Advanced tooth loss can often indicate that a person has a history of inflammatory oral diseases. In a study carried out by the University of Helsinki (Finland) in collaboration with The National Institute for Health and Welfare (THL), an association was found between tooth loss and future cardiovascular events, diabetes and death.
The researchers suggests that the number of missing teeth could be a useful additional indicator for general medical practitioners, when individual risk factors for chronic diseases are assessed.
The National FINRISK 1997 Study is a Finnish population-based survey of 8,446 subjects, aged 25-75, who filled in a comprehensive questionnaire and participated in clinical examinations. The number of missing teeth was recorded at baseline and information on incident disease events and deaths was obtained via national registers in a 13-year follow-up.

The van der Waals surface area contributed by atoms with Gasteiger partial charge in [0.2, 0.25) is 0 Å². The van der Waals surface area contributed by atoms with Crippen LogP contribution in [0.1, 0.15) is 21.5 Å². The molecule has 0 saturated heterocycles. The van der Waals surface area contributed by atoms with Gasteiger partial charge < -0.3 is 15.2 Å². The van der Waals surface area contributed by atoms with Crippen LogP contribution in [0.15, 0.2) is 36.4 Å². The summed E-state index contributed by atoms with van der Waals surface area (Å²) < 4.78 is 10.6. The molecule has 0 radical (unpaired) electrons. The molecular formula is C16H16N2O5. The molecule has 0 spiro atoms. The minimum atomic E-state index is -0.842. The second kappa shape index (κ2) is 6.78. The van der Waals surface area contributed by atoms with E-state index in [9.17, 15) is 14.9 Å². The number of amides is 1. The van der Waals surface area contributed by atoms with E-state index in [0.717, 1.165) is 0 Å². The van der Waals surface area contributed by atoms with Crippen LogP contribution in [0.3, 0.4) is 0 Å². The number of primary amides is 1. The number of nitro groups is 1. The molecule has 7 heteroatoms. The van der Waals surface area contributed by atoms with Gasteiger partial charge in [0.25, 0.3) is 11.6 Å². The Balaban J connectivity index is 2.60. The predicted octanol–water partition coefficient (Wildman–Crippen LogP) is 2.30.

The results showed:
- more than five missing teeth increased the risk for coronary heart disease events and myocardial infarctions by as much as 140%; and,
- more than nine missing teeth indicated an increased risk for cardiovascular diseases (51%), diabetes (31%) and death (37%).
Non-communicable diseases such as cardiovascular diseases and diabetes are the most common cause of death worldwide. They are known to associate with inflammatory oral diseases, such as periodontitis. Periodontitis is a chronic inflammatory disease in the gums, which appears as gingival bleeding, increased tooth mobility and deepened periodontal pockets. It may result in the loss of teeth if left untreated, and is the most common cause of tooth loss in the middle aged and elderly.